I am raising Florida Whites. I spoke with the breeder and he suggested not breeding them in the summer. I just assumed with the posts I was reading from Texas that if they can I could, but I guess not. It has been wonderful for my two young daughters to be involved with feeding and watering. Hopefully the other young doe will kindle but if not I am waiting till the temperatures come down to try again.
One of my two does was due to kindle tonight. I was pretty exited because she had pulled a lot of fur of this morning so I though this was a sure sign that she was pregnant. My wife called me at 4 this afternoon when she went to turn the fan on in the shed and found 4 dead kits in the corner of the cage, out of the nesting box, but in her fur. It was not the best start, but I gave her the best pellets I could find, clean water, shade, and fresh air, so I am guessing it was the heat. It has been 85 to 90 with 80% humidity. Hopefully the younger doe will fair better in two nights when she is due.
I could not find any full spectrum t-8 lights at the hardware store, and the guy told me to just use two different shades of t-8. He said that this is all a full spectrum lamp is. Just wondering if any one else does this, it sure is cheaper. Using them for rabbits if it matters.
Thanks for all the advise. I will open the soil enough to plant the seeds then cover with a thin layer of mature compost. At the end of the year I will cover the beds in compost and mulch over that in preparation for spring planting.
I am new at not tilling soil. I have had my raised beds covered with leaf mulch all winter and I am getting ready to plant my spring crops. Do I remove the mulch and just sprinkle the compost on top? Or do you do it in the fall and cover with mulch so you just remove the mulch in the spring and plant?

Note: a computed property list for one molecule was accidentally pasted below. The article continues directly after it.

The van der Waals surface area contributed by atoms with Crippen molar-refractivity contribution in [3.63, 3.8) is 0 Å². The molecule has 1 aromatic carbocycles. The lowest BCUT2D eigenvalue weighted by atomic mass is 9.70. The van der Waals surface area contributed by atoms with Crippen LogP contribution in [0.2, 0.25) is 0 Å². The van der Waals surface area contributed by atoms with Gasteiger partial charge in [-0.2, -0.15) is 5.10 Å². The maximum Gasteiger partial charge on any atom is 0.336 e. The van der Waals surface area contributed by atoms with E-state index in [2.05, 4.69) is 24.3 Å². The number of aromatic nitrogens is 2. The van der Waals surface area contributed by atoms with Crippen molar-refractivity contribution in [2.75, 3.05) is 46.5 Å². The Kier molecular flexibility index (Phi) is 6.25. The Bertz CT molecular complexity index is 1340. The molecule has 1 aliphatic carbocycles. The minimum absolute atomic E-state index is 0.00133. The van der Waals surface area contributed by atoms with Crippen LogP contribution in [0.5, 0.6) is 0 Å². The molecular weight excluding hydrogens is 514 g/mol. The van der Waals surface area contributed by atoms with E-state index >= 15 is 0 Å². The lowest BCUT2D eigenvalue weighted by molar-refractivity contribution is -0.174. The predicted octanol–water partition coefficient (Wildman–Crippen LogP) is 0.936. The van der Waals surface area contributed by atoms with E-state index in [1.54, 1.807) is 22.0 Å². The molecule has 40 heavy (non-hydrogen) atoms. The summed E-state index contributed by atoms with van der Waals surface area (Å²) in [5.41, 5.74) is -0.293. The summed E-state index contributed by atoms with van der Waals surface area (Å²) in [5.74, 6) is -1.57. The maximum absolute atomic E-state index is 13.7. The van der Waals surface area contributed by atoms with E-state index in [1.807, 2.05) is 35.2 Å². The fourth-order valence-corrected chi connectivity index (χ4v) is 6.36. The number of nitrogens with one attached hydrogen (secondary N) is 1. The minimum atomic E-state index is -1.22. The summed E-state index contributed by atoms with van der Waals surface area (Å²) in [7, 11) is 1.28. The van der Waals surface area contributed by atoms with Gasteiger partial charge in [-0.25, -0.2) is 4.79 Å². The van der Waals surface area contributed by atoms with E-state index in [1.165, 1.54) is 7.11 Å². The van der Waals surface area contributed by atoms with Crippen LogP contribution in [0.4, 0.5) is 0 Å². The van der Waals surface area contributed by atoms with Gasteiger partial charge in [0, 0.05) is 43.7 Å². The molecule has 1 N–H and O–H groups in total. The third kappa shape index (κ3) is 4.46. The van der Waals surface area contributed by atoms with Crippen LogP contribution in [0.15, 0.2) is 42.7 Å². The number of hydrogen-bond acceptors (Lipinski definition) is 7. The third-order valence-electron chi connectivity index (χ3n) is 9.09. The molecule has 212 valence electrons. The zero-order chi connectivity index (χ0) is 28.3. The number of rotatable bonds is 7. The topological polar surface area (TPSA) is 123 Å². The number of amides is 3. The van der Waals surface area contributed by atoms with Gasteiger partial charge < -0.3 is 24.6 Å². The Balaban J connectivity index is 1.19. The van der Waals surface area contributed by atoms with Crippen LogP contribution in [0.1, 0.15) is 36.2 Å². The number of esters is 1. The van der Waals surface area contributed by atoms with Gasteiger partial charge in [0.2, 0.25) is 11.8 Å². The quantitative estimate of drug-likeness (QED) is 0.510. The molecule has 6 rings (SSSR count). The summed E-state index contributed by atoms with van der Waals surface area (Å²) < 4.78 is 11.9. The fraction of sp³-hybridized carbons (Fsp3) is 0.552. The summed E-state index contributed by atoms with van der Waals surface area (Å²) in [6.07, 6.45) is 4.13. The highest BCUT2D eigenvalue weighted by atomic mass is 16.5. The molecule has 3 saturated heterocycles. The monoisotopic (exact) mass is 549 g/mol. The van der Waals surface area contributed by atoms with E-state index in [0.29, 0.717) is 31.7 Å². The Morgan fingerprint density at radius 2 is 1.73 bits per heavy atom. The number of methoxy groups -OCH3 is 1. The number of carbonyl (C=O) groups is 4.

SILVERSEEDS wrote: im also going to try to find a non electric way to keep their tanks from freezing in winter. So any ideas on how to keep 60 gallon drums from freezing in winter would be great.
How many 60 gallon tanks do you have? If you get close to 250 gallons I think a solar greenhouse would work well. In a solar greenhouse in Pennsylvania at -20F outside it retained 34F inside with no heat other than the sun. I am building one in Minnesota in about a month.
Had the power company come out because I had a couple branches that were resting on the power lines. He looked at the tree and agreed to cut it down, no charge. I don't know why they would not before, but I am not complaining, and I am glad I don't have to deal with it.
I am building a shed right below this pine tree and a solar greenhouse north of it, thus the need to thin out the foliage. I trimmed enough to allow the sun for the greenhouse, but I am wondering if the tree will live with this small amount of branches? I would like to keep it, but if I have killed it will be easier to remove now, rather than when the shed is built. Any rule of thumb on 1/3, 1/4 of branched left on tree for it to likely live?
Does anyone know if you can use Lexan in a solar greenhouse? I can't find definitive information on whether the uv spectrum the Lexan blocks is necessary for heating. It appears to be fine for plants, but I want the uv rays to passively warm a heat sink, like water or rock.